Do You Need To Use Hero Space On Your Website?
The hero image sits at the top of the page. It is often the first things a visitor to your website will see.
A good use of hero space should be aesthetically pleasing and build depth into page content. It should communicate to the reader what they can expect to find on the page.
Digital marketing trends dictate that hero images are an integral part of the web design. But are they really necessary?
The benefits of hero images
A web design has to visually impress and portray a professionalism your visitors will trust. An image in the hero space is a strong starting point, and – providing you have the right hero – encourages visitors to explore your online store.
Hero images are versatile. Photographs are perhaps the most popular as messages from still images are arguably easier to relate to. Trends in modern web designs however, are bringing in vector backgrounds, illustrated images and animated video.
Whilst hero images can be effective at drawing in prospects, they can also have a detrimental effect on your online business. Here’s why!
Google plans to strip you down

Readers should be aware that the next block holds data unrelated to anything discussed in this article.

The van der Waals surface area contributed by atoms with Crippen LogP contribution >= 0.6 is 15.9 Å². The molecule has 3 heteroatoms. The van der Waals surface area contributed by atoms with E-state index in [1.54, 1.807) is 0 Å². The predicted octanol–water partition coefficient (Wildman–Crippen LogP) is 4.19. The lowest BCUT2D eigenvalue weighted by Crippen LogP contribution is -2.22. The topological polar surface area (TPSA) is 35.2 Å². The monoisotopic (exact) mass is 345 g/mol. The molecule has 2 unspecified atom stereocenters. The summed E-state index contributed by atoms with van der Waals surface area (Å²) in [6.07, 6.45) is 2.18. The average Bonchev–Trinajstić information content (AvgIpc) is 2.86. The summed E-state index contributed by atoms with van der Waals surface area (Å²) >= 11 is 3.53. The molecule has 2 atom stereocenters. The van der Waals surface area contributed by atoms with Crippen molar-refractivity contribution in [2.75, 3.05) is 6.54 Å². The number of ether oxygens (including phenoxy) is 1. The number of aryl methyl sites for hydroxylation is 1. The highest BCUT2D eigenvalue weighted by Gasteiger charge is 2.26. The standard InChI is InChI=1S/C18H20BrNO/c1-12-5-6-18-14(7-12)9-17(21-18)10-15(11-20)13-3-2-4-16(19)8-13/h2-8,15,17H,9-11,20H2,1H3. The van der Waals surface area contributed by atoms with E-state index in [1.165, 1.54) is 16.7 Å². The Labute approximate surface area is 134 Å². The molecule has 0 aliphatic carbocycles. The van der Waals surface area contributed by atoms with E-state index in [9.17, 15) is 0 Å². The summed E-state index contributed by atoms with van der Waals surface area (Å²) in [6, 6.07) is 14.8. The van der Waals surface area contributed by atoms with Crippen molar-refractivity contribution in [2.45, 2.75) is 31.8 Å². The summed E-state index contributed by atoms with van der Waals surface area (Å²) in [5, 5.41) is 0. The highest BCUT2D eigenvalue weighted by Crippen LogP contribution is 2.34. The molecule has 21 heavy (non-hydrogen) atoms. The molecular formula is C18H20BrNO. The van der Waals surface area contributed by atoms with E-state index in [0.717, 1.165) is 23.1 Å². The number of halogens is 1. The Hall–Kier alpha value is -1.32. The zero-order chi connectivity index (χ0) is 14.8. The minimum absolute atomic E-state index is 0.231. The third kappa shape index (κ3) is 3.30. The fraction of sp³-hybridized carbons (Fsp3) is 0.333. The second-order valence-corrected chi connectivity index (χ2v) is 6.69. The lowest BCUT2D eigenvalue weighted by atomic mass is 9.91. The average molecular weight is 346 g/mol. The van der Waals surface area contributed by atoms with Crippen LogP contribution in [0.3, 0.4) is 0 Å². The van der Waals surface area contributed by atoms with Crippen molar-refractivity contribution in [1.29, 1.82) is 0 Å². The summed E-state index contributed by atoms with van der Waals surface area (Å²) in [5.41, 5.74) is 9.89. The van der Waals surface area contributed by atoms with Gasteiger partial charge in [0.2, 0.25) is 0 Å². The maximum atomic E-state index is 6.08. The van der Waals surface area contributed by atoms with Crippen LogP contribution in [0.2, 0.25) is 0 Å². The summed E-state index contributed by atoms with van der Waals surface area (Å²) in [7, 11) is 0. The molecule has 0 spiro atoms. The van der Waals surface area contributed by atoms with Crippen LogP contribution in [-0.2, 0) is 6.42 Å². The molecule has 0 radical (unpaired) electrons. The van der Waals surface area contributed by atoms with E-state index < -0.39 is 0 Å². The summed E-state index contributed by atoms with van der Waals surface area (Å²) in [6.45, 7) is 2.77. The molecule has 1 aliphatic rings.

Despite the benefits of including images, the time it takes for browsers to process the information they carry can slow down the load speed of your website.
And online users do not like to be kept waiting for a page to load. Mobile users are only prepared to wait a maximum of four seconds before looking elsewhere. Google is aiming for 2-second load speeds.
AMP will leave websites with a skeleton frame, and in some cases looking somewhat threadbare. We don’t know exactly what affect AMP will have on websites yet, but if it removes the aesthetics, it risks removing the professionalism online businesses need to convey.
Fortunately, Google has a solution. AMP HTML which allows programmers to design websites without affecting the performance.
The yays and nays of hero images
The type of content you use for a hero image can have a positive or negative effect on your website, not only as a marketing tool, but as a ranking and conversion factor.
If the hero image slows down the load time of your webpages, it has a negative effect on your business. But it can encourage visitors to stay and explore. So if you do choose to utilise the hero space, go with the right choice of image.
Avoid stock photographs, low quality images, crowd shots and larger than life smiley faces that are obviously straight out of photographer’s stock pile of advertising images.
Slick, crisp images that are unassuming, but portray your brand message are far more effective.
For now, the hero space does have its part to play, although be careful of web design trends – you could invest in bells and whistles on your website and end up with skin and bones. AMP could be a game changer.